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November 17, 2004

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» Law Schools, Political Causes, and Exclusion: from The Volokh Conspiracy
Should law schools take sides on what they perceive as questions of justice and morality? Will Baude considers the dangers of doing so in a post you can access here.

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Comments

Orin Kerr

You write:

"If the objection to X is that it is condemned by God, that is not an appropriate argument for political action because it is not a reason at all for those outside the religion. That the Bible says, is of no importance unless one thinks the Bible is a Bible. But the political community is not founded on acceptance of the Bible. It is founded on other, essentially secular, grounds. When the religious have nothing to offer but the revelation, they are not engaged in legitimate political conduct."

What is your support for the claim that the political community is founded on essentially secular grounds, such that religious arguments are not legitimate? Is that a descriptive, historical claim? Is it an argument about the Constitution? The Establishment Clause? The Enlightenment? Or is that a normative claim? Your argument seems to hinge on this assumption, but many people disagree with it and (as best I can tell) you have not provided any basis for it.


Reply: I have answered Prof. Kerr in part in a subsequent post. There are some additional things to say whcih I hope to put up tomorrow.

Mark Dondero

I find issue most with this passage:

"If reasoned proof is deductive argument, then it is relatively easy to get to the conclusions once premises are set. If the idea is that the premises are subject to revision or subject to argument, the proper response is: So what? That is always true."

I think this just proves Volokh's point. "That is always true." Thus, when a "secular" thinker condemns pro-lifers, her appeal to certain non-Christian values is bound to be specious from the perspective of, for one, Bob Jones. Though this Christian Mafia (which is the best term for it; the whole enterprise smacks of a WASPy Cosa Nostra) is not to be defended, what IS to be considered is the fact that between the evil they represent and the righteousness of progressives is a mass of impressionable folk who ARE persuaded by the Evangelical "moral" code and are comfortable with a contingency of dissent, as long as it is a minority. The unfortunate situation that I think Volokh is addressing is that it is not just the Christian Mafia who fails to make adequate attempts at compromising or persuading those with disparate core beliefs, but the progessive left, too, often fails to consider the (albeit small) legitimacy of the Christian Right, which is a particular problem in the US where every vote counts, even if it's bleeping stupid. Therefore, when someone senses an indignity at being spurned legislatively for reasons which are fundamentally religious, what they must remember is that power can only be won back when a proposal is comprehensive both of those who are enlightened AND those who are biased. What Volokh is trying to point out is that, ultimately, NO ONE is enlightened and unbiased, and so the mission is THAT much more difficult.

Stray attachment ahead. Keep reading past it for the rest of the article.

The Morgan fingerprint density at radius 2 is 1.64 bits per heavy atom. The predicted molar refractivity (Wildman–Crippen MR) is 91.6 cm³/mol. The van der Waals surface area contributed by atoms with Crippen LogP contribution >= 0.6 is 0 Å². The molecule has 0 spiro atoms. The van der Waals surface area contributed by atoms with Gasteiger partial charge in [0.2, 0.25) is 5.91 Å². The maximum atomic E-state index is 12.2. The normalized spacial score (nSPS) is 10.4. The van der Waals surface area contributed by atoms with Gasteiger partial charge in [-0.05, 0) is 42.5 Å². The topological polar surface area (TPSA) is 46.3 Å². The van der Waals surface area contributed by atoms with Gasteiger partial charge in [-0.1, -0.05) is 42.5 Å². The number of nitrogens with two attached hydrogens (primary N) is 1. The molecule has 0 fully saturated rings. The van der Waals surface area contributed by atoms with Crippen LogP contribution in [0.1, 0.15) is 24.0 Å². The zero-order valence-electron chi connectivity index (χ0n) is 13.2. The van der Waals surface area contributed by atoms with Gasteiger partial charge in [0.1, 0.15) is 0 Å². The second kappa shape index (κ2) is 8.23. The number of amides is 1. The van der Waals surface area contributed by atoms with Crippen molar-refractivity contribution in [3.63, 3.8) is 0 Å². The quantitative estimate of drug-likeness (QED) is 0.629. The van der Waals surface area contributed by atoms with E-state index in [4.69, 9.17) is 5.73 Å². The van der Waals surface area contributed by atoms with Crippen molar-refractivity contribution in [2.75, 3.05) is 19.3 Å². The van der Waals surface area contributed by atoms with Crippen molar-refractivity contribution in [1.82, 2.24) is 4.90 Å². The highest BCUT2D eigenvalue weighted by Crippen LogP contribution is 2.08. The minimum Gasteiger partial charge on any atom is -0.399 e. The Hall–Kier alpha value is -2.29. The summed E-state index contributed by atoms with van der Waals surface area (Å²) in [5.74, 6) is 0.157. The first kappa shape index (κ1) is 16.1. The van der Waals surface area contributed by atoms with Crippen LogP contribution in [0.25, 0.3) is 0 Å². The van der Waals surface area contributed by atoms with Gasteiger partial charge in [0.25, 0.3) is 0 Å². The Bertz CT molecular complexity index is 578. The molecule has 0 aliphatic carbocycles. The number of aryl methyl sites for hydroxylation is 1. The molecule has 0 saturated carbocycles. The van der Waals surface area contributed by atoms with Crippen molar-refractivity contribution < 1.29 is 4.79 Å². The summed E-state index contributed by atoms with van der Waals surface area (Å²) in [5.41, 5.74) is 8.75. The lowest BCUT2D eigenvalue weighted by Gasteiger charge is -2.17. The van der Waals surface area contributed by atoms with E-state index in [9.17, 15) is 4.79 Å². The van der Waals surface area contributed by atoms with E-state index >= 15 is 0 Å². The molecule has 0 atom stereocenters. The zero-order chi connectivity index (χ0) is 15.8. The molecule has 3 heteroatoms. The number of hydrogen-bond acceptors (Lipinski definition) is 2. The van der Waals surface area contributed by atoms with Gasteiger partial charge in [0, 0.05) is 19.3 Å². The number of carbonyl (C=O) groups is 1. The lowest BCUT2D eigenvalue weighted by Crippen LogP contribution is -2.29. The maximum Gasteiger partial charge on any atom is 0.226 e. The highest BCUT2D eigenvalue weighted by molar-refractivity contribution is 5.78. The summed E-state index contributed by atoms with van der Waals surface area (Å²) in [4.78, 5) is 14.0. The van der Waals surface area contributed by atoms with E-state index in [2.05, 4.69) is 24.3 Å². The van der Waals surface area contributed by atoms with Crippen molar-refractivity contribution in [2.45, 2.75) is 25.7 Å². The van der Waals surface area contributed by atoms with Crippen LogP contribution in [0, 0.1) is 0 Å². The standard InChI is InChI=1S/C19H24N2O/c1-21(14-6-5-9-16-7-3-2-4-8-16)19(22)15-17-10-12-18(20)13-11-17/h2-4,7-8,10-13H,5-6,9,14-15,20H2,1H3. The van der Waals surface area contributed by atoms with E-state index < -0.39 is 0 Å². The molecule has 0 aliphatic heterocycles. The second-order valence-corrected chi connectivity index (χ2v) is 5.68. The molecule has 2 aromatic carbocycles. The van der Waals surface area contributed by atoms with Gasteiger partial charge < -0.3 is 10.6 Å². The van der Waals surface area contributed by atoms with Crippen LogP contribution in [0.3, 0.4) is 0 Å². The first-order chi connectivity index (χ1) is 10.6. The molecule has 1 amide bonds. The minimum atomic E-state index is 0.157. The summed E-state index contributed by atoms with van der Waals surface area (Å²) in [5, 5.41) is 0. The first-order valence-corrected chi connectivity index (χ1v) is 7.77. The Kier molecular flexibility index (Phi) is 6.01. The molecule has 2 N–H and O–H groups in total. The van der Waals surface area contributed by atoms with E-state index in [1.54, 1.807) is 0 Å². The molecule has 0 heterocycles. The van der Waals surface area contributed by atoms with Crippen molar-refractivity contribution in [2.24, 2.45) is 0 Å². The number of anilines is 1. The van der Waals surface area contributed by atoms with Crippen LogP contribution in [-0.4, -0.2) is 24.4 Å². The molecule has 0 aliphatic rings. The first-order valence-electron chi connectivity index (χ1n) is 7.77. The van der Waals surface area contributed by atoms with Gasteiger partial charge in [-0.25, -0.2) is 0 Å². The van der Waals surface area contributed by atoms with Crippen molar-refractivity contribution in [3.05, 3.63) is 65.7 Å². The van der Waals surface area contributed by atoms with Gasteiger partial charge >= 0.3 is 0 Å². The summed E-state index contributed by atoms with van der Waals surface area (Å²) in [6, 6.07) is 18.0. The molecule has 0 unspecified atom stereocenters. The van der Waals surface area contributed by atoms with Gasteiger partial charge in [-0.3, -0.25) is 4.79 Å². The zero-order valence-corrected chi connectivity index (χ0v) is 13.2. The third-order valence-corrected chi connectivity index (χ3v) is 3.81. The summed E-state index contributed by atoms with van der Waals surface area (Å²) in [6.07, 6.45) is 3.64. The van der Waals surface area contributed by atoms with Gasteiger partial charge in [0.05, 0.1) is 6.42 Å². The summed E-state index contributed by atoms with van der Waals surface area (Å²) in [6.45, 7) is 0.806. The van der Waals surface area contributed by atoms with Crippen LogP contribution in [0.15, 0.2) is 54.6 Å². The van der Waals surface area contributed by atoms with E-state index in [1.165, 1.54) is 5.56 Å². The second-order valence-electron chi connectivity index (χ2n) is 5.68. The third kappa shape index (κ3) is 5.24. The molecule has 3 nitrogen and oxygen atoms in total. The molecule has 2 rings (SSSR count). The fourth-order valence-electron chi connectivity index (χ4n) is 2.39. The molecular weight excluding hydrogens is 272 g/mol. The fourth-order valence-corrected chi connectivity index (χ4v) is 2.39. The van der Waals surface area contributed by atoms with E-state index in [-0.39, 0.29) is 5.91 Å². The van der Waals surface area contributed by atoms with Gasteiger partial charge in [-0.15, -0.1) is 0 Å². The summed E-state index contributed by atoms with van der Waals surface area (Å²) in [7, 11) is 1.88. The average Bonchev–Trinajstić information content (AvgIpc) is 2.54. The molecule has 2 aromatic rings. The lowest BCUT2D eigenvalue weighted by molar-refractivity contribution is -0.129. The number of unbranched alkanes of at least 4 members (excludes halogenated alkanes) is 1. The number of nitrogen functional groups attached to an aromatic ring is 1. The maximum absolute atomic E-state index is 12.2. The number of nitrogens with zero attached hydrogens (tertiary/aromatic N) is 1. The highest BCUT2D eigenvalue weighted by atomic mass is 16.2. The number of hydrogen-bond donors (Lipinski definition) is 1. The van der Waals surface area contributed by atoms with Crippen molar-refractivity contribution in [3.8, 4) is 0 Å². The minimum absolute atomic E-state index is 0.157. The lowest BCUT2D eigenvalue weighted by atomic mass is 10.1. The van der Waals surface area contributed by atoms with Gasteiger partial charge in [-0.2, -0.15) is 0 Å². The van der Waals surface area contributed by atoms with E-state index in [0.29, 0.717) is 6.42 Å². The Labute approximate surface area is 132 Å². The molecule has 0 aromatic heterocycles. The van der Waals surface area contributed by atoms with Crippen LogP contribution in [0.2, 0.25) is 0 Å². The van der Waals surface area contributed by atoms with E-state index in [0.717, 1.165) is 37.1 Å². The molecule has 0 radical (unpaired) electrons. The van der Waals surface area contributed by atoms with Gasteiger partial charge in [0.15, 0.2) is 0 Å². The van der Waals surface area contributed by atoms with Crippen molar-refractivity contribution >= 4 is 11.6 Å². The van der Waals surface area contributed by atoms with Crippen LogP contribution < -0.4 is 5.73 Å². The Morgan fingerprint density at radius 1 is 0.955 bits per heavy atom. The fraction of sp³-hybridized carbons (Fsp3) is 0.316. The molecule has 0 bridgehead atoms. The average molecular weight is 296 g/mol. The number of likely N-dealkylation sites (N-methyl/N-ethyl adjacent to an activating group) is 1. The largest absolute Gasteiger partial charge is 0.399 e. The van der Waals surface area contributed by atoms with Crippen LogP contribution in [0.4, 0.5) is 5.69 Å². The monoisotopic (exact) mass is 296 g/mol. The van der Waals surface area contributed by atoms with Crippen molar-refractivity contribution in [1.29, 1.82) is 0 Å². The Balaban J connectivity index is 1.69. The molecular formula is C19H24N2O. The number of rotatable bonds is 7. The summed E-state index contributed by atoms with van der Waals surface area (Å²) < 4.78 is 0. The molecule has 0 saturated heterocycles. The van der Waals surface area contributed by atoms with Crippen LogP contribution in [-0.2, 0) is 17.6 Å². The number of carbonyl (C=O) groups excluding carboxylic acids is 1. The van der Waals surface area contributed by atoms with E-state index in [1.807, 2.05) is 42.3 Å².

Reply:
The writer has misunderstood the point. My claim is not that normative or moral theories peculiarly end up relying on revisable premises or assumption, but that arguments about the world (or about any empirical question) all end up there. The point can be put another way – reasoned argument is not limited to or identical with or even preferentially deductive argument. That is not how one goes about (successfully) investigating the world. One does not do medicine by deductive arguments, or chemistry or biology, etc. Deductive argument has a place, and it can and has produced really remarkable information. But it is not the way one would seriously attempt to do normative theory or much else in the ordinary world. The upshot is that Volokh has gotten a little confused I think, or more likely, careless in expressing his ideas.
Notice also that the import of Volokh's position (as articulated) is that there is nothing to compromise or persuasion -- because there is no possibility of principle or reason mattering.

Fr. Bill

You claim that one can adduce evidence concerning the notion that pain is bad. What sort of evidence would you adduce as to the MORAL weight to be given to pain? What is the "vast amount" of evidence supporting the idea that pain is "presumptively wrong?" Who finds this evidence? Psychologists? Biologists? Moral Philosophers? Theologians? Which evidence counts as "good evidence" and which as bad? How does one know the difference?